[0003] In such a processing system, various conditions and circumstances can lead to the one or more processors receiving an unexpected reset, such that the processor ceases to execute a previously active software program, reinitializes a number of internal resources, and begins execution from an architecture defined instruction address. For example, a processor may have facilities for a software initiated reset, one or more hardware timeout circuits that may issue a reset due to detection of inactivity of busses or other monitored signaling, external circuits such as a voltage monitor reacting to a short lived brownout, and peripherals and debug circuits may also initiate a processor reset. During a processor reset, processor state information is initialized to a defined deterministic state. As a consequence of a reset, the processor state information just prior to the reset is lost. Thus, finding the cause of the reset, such as an unexpected reset, may not be easily determined. SUMMARY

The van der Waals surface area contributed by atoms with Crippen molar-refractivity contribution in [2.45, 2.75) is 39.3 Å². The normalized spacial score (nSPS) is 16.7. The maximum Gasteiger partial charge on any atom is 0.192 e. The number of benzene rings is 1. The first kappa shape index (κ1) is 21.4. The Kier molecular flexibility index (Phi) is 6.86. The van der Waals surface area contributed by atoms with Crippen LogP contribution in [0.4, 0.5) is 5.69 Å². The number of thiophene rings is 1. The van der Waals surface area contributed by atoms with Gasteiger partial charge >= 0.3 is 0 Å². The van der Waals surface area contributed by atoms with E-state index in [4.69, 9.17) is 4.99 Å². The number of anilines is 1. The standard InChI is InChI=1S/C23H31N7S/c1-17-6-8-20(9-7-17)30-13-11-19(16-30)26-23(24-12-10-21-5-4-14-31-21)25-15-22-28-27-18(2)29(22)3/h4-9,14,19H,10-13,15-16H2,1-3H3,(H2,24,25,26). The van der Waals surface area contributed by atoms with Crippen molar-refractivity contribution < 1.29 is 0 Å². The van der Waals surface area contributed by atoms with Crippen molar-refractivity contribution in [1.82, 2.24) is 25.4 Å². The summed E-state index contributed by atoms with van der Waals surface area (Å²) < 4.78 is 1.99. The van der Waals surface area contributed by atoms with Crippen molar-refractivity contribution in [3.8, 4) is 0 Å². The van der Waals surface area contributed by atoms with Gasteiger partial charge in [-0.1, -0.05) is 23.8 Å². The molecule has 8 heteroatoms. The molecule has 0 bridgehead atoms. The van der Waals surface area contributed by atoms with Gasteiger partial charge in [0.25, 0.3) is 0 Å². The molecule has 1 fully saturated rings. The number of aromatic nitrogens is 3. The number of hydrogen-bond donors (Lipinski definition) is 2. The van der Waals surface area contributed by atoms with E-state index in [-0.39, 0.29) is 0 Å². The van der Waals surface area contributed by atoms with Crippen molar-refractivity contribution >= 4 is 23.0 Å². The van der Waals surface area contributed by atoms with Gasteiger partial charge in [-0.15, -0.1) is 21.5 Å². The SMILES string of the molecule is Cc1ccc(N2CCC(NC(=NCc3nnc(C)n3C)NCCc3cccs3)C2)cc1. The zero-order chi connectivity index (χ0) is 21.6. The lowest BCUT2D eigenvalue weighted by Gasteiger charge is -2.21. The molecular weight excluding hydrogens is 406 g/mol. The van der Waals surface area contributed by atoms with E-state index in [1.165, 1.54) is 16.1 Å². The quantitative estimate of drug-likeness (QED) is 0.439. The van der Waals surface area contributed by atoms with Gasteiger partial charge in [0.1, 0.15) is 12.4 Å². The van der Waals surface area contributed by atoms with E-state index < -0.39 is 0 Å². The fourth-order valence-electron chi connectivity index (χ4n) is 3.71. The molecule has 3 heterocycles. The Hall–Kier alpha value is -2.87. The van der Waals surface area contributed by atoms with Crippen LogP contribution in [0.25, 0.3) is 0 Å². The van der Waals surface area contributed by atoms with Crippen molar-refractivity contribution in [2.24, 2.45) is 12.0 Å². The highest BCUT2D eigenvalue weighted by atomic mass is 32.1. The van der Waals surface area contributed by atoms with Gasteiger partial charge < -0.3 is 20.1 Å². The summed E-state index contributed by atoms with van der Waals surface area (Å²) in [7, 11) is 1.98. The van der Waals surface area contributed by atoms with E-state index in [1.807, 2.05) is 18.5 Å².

[0004] Among its several aspects, the present disclosure recognizes a need exists for providing more efficient methods and apparatuses for saving conditions prior to a reset, such as an unexpected reset, for post reset evaluation. To such ends, an embodiment of the invention addresses a method for saving pre-reset information in a processor.

Processor information stored in a first element that is changed in response to a processor reset is saved to a second element in response to detection of a reset condition. The processor reset is initiated in response to the detection of the reset condition and after the processor information is saved in the second element, wherein the second element holds pre-reset processor information after the processor reset has occurred and the first element has been changed and the pre-reset processor information is accessible from the second element for evaluation after the processor reset has occurred.